Announcing the Journal of Virtual Worlds Research
|The Journal of Virtual Worlds Research is a online, open access, peer-reviewed, transdisciplinary, academic journal, which engages established and emerging scholars from anywhere in the world. Web site: http://jvwr.org
Open Calls for Papers:
Gerry McKiernan, Associate Professor
Science and Technology Librarian, Iowa State University Library
Nature Publishing Group has won a “Webby” for the “Best Science Website” for 2008.
Besides searching access to all of their journals, their website features the following:
“Through Nature.com, users can access news and features from Nature News and visit Naturejobs, NPG’s careers information and science recruitment website. NPG launched Connotea, the document tagging and social bookmarking web site in 2003. Nature Network, NPG’s social networking service connects scientists at a global and local level. The success of the weekly Nature Podcast has led to the construction of NPG’s own in-house podcast studio. The site also hosts a number of NPG blogs, the preprint service Nature Precedings, and country-focussed portals such as Nature China and Nature India.”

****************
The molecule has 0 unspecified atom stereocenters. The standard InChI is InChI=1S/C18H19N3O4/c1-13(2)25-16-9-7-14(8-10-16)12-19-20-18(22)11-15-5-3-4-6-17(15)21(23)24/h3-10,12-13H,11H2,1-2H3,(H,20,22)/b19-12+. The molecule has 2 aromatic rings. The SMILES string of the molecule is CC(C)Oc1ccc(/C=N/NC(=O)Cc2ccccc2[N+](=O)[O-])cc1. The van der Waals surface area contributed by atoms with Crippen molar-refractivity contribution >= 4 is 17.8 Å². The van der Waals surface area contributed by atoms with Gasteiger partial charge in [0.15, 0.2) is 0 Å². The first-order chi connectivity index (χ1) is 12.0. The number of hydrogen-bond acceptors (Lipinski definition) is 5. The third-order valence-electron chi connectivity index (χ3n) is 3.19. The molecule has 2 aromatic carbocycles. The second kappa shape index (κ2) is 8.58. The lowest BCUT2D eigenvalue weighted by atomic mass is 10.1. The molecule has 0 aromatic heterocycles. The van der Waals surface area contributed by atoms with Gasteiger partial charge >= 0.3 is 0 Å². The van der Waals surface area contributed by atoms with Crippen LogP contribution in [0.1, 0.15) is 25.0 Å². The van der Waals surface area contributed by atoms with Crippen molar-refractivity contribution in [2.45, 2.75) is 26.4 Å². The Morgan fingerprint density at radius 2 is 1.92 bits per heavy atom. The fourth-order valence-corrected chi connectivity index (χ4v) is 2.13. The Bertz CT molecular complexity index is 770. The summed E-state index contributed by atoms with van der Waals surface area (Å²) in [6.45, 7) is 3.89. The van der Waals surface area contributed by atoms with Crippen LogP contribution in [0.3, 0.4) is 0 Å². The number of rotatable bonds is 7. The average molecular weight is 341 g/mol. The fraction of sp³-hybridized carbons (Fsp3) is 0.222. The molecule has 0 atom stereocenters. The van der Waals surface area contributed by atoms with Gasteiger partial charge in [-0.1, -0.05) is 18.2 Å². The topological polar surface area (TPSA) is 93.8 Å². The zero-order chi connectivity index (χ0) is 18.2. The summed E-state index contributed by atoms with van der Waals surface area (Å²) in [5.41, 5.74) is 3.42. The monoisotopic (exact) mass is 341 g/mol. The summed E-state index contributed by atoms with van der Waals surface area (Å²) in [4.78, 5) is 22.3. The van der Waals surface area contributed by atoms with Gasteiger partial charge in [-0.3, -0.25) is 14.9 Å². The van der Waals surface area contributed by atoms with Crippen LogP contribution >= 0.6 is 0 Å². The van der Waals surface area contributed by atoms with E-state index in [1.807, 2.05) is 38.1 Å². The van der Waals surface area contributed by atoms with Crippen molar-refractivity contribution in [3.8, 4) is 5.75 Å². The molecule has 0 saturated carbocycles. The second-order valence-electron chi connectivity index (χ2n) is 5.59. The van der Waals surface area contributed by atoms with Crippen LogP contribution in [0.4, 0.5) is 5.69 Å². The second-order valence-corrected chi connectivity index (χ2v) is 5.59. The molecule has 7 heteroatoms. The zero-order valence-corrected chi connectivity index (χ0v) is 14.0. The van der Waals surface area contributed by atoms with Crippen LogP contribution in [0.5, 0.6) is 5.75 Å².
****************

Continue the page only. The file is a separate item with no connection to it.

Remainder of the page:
For more details about Nature.com and the Webbies, here is the item in Knowledgespeak Newsletter.
News from the National Library of Medicine, from “NLM Technical Bulletin”, May-June, 2008, No. 362:
Soon we are likely to encounter – in PubMed’s “AbstractPlus” format – related review articles listed by decreasing relevancy, in a box at the lower right. Above at the right are related references.
For an illustration, see:
*NLM Technical Bulletin, May-Jun 2008, Related Reviews Coming to AbstractPlus in PubMed
“40 new journals have been added to PubMedCentral in the last 60
days! Of these, 22 or more than half contribute content immediately,
and an additional 6 make content available within the NIH 12-month
timeline, for a total of 70% of these new journals facilitating
compliance with the NIH policy.“
From Heather Morrison, MLIS
“The Imaginary Journal of Poetic Economics“
Via Patty Gaspari-Bridges, Head of Science Libraries
Source: Patty Gaspari-Bridges & ScholComm, a listserv of the American Library Association